McIlroy satisfied after carding best Masters start since 2018

golf12 April 2024 01:00| © Reuters
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Rory McIlroy © Getty Images

Rory McIlroy has often jettisoned himself out of contention in the first round of the Masters but the Northern Irishman managed to flip the script on Thursday and pump life into his hopes of completing the career Grand Slam.

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McIlroy, playing in conditions made tougher by shifting winds, carded a one-under-par 71 at Augusta National that was his lowest opening-round Masters score since 2018 and left him six shots back of leader Bryson DeChambeau.

"I held it together well. It was a little scrappy. The conditions are tricky," McIlroy said after mixing four birdies with three bogeys.

"Hard to fully commit to shots out there at times just because the wind ... it's hard to commit to where the wind direction is at times."

McIlroy, who has missed two of the last three cuts at the Masters, was even par when he made the turn on a rain-softened Augusta National layout after mixing two bogeys with a pair of birdies.

World No 2 McIlroy went on to birdie the 12th and 14th holes to get to two under on the day but had an underwhelming finish where he failed to take advantage of his chances.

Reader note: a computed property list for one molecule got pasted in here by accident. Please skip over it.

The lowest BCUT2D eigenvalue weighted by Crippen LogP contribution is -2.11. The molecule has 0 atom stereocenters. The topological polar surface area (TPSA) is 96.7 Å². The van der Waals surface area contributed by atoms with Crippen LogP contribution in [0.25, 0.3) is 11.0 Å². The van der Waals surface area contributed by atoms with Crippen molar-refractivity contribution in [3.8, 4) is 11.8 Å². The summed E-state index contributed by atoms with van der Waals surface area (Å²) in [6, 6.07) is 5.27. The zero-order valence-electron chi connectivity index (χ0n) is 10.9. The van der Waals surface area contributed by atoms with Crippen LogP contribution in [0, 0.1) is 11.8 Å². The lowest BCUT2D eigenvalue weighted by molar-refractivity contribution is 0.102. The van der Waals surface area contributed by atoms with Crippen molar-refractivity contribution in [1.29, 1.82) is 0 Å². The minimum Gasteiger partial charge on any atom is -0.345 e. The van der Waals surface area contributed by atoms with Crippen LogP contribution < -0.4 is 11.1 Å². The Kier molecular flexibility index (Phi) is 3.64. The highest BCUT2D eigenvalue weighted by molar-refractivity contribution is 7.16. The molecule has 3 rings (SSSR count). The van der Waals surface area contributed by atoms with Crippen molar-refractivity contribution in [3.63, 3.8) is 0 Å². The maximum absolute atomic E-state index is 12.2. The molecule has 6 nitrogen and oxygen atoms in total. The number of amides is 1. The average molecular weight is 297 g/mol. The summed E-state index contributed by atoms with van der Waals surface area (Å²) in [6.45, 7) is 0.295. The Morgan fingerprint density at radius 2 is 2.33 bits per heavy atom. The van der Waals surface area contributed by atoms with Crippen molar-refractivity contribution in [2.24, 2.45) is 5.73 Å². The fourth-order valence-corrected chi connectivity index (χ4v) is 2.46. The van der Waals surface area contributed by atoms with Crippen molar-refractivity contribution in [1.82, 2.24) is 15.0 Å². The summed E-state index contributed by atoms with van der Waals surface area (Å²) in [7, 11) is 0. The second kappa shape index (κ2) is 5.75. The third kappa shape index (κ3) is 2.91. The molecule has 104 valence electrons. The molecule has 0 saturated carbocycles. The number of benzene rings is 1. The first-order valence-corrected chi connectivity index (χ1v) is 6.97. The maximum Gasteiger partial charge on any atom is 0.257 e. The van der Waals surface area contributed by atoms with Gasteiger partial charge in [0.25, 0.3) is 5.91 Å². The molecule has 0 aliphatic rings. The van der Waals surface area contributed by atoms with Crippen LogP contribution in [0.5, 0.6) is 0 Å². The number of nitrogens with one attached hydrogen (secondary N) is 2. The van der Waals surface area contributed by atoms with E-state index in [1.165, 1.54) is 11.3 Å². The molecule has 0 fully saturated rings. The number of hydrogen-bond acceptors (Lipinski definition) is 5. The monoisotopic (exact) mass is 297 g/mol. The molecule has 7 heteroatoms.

McIlroy was unable to get up and down for birdie at the par-five 15th, missed a seven-foot birdie at the par-three 16th, bogeyed 17 after his tee shot found the trees and then had to scramble for par after missing the green at the last.

"A little wasteful coming in," said McIlroy. "I had a good chance for birdie on 15 in the middle of the fairway and didn't take that. Missed a shortish one on 16 and then the bogey on 17. Probably turned a three-under into a one-under there at the end.

"But overall still not a bad score, and obviously a lot of golf left to play."

McIlroy has been in contention several times at the Masters but seems to be hampered by one poor round each week, most memorably in 2011 when he began the final round with a four-shot lead but endured a harrowing back-nine collapse.

But McIlroy is encouraged by his start and has not thrown away his chance this week to complete his collection of golf's major titles and join Gene Sarazen, Ben Hogan, Gary Player, Jack Nicklaus and Tiger Woods as winners of the career Grand Slam.

"I kept it together. I stuck to my game plan," said McIlroy, who prior to the tournament promised to be more patient on a course where an aggressive strategy has cost him dearly.

"Didn't birdie two of the par-fives on the back, which was a little disappointing. But getting in in red numbers was decent."